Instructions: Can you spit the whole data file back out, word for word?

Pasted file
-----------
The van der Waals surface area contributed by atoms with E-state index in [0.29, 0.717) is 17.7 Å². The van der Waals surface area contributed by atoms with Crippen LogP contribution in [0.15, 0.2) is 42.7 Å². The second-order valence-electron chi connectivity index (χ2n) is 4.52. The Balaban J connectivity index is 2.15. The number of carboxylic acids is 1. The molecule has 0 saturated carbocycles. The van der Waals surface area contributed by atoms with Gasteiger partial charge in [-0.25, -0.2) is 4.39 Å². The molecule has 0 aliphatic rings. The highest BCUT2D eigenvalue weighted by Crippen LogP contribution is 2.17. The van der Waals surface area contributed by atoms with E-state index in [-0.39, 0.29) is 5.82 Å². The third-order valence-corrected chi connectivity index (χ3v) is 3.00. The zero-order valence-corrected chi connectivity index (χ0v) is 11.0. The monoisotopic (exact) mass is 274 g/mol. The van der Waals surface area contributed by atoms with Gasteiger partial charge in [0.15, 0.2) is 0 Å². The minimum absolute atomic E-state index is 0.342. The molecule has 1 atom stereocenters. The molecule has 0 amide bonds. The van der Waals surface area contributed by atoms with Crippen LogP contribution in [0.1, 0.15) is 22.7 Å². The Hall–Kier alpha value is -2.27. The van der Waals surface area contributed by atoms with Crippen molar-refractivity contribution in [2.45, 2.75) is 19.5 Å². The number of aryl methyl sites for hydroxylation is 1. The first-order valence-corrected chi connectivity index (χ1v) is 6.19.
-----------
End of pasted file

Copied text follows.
The van der Waals surface area contributed by atoms with E-state index in [0.29, 0.717) is 17.7 Å². The van der Waals surface area contributed by atoms with Crippen LogP contribution in [0.15, 0.2) is 42.7 Å². The second-order valence-electron chi connectivity index (χ2n) is 4.52. The Balaban J connectivity index is 2.15. The number of carboxylic acids is 1. The molecule has 0 saturated carbocycles. The van der Waals surface area contributed by atoms with Gasteiger partial charge in [-0.25, -0.2) is 4.39 Å². The molecule has 0 aliphatic rings. The highest BCUT2D eigenvalue weighted by Crippen LogP contribution is 2.17. The van der Waals surface area contributed by atoms with E-state index in [-0.39, 0.29) is 5.82 Å². The third-order valence-corrected chi connectivity index (χ3v) is 3.00. The zero-order valence-corrected chi connectivity index (χ0v) is 11.0. The monoisotopic (exact) mass is 274 g/mol. The van der Waals surface area contributed by atoms with Gasteiger partial charge in [0.15, 0.2) is 0 Å². The minimum absolute atomic E-state index is 0.342. The molecule has 1 atom stereocenters. The molecule has 0 amide bonds. The van der Waals surface area contributed by atoms with Crippen LogP contribution in [0.1, 0.15) is 22.7 Å². The Hall–Kier alpha value is -2.27. The van der Waals surface area contributed by atoms with Crippen molar-refractivity contribution in [2.45, 2.75) is 19.5 Å². The number of aryl methyl sites for hydroxylation is 1. The first-order valence-corrected chi connectivity index (χ1v) is 6.19.